Structural Studies of Dynamic Cellular Processes
University of Washington, Seattle; Postdoctoral, 1995-1999. University of California, Los Angeles; Ph.D., 1995. University of California, Davis; B.S., 1990. Burroughs Wellcome Career Award in the Biomedical Sciences 1999-2005, Phillip and Ruth Hettleman Prize for Artistic and Scholarly Achievement, 2004.
Discovery Blocks Cancer Drug's Toxic Side Effect
Findings published in Science from the Redinbo Group, in collaboration with UNC School of Medicine, the Albert Einstein College of Medicine, and North Carolina Central University, may lead to the elimination of a debilitating side effect of CPT-11, a widely used but harshly potent treatment for colon cancer. The team of researchers, led by chemistry professor Matthew Redinbo from the University of North Carolina at Chapel Hill, has discovered that it is possible to target and block the enzyme, beta glucuronidase, which is thought to play a major role in causing the drug's side effects. "In a manner of speaking, we cured the bacteria's sweet tooth without damaging the microbes or intestines and, in the process, the drug's toxic side effect was alleviated," said Redinbo.
Study co-author, Sridhar Mani, professor of medicine and genetics at Einstein, said the severe diarrhea caused by CPT-11 can sharply limit the dosage that cancer patients can receive. "Our tests showed conclusively that the inhibitor identified by our UNC colleagues prevented diarrhea in mice that were also receiving CPT-11. We are hopeful that clinical trials will show that administering this inhibitor when patients start taking CPT-11 allows for improvement in the drug's anti-tumor effect in patients with cancer."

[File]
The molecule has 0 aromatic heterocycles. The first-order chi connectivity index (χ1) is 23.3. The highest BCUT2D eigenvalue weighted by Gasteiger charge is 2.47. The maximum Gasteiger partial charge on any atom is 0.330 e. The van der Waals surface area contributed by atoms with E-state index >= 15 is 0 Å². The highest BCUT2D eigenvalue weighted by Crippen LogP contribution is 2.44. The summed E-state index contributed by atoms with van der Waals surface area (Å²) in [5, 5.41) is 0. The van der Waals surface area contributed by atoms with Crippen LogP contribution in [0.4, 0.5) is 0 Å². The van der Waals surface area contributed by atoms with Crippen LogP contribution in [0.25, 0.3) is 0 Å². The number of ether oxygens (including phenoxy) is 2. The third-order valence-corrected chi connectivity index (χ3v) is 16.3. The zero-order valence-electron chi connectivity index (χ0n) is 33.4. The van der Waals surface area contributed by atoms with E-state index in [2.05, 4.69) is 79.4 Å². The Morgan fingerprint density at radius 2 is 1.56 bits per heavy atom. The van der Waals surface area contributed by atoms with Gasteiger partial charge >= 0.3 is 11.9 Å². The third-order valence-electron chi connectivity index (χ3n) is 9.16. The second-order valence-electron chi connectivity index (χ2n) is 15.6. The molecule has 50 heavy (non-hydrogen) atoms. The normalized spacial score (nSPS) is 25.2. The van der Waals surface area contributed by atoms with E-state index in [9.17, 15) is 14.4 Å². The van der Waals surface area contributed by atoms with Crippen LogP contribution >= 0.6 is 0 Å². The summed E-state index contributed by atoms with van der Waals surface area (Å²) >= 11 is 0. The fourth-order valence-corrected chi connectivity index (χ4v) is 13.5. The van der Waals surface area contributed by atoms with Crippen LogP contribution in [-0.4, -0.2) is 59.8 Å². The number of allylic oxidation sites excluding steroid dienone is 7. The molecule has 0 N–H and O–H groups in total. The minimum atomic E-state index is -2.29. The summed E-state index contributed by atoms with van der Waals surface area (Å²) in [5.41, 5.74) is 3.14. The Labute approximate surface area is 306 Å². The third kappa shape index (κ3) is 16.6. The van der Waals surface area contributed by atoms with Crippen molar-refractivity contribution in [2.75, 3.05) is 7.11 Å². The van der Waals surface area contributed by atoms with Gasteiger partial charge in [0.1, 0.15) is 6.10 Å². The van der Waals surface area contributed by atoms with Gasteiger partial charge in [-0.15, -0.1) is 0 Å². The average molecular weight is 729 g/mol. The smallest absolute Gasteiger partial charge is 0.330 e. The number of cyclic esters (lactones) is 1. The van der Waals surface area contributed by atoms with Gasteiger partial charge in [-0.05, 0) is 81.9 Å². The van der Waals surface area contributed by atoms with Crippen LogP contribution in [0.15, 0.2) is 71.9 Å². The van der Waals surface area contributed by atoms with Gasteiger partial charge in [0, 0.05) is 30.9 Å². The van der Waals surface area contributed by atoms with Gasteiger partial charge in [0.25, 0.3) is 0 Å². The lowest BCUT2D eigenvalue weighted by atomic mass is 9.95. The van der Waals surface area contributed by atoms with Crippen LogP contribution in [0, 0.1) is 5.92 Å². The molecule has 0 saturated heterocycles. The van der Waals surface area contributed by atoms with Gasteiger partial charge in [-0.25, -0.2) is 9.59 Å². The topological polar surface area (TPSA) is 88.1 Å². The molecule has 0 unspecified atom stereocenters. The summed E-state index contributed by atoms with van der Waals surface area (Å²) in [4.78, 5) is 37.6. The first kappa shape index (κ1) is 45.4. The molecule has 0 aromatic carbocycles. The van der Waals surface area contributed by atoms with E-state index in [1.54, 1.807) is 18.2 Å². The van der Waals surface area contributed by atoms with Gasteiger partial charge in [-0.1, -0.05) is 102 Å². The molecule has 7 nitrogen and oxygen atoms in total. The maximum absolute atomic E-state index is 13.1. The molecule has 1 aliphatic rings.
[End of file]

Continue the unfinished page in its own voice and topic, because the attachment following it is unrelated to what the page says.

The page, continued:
One Atom Controls Bacterial Walking
Several bacterial pathogens require the "twitching" motility produced by filamentous type IV pili (T4P) to establish and maintain human infections. Two cytoplasmic ATPases function as an oscillatory motor that powers twitching motility via cycles of pilus extension and retraction. The regulation of this motor, however, has remained a mystery. In a collaborative work published in PNAS, members of the Redinbo Group have discovered that a single atom - a calcium, in fact - can control how bacteria walk.
By resolving the structure of a protein involved in the movement of the opportunitistic human pathogen Pseudomonas aeruginosa,the scientists identified a spot on the bacteria, that when blocked, can stop it in its tracks. The finding identifies a key step in the process by which bacteria infect their hosts, and could one day lead to new drug targets to prevent infection.